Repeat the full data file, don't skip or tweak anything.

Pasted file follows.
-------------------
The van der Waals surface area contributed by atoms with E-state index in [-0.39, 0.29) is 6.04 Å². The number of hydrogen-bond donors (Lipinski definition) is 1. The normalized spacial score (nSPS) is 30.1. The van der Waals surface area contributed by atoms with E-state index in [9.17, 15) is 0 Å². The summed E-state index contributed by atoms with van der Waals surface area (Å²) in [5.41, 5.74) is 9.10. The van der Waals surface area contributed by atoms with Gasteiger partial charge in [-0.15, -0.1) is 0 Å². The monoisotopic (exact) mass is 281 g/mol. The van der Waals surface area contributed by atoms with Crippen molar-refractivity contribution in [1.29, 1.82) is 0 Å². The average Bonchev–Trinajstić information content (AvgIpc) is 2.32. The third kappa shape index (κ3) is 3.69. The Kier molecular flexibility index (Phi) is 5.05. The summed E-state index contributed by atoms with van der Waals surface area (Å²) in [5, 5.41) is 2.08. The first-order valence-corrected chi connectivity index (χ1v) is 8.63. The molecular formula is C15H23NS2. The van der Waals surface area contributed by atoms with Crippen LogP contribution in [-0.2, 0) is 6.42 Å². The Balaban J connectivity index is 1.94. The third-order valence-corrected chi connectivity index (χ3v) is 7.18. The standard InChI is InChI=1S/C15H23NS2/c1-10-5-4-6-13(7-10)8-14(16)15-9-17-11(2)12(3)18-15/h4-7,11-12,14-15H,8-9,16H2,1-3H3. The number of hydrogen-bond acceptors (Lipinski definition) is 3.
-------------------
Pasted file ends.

The van der Waals surface area contributed by atoms with E-state index in [-0.39, 0.29) is 6.04 Å². The number of hydrogen-bond donors (Lipinski definition) is 1. The normalized spacial score (nSPS) is 30.1. The van der Waals surface area contributed by atoms with E-state index in [9.17, 15) is 0 Å². The summed E-state index contributed by atoms with van der Waals surface area (Å²) in [5.41, 5.74) is 9.10. The van der Waals surface area contributed by atoms with Gasteiger partial charge in [-0.15, -0.1) is 0 Å². The monoisotopic (exact) mass is 281 g/mol. The van der Waals surface area contributed by atoms with Crippen molar-refractivity contribution in [1.29, 1.82) is 0 Å². The average Bonchev–Trinajstić information content (AvgIpc) is 2.32. The third kappa shape index (κ3) is 3.69. The Kier molecular flexibility index (Phi) is 5.05. The summed E-state index contributed by atoms with van der Waals surface area (Å²) in [5, 5.41) is 2.08. The first-order valence-corrected chi connectivity index (χ1v) is 8.63. The molecular formula is C15H23NS2. The van der Waals surface area contributed by atoms with Crippen LogP contribution in [-0.2, 0) is 6.42 Å². The Balaban J connectivity index is 1.94. The third-order valence-corrected chi connectivity index (χ3v) is 7.18. The standard InChI is InChI=1S/C15H23NS2/c1-10-5-4-6-13(7-10)8-14(16)15-9-17-11(2)12(3)18-15/h4-7,11-12,14-15H,8-9,16H2,1-3H3. The number of hydrogen-bond acceptors (Lipinski definition) is 3.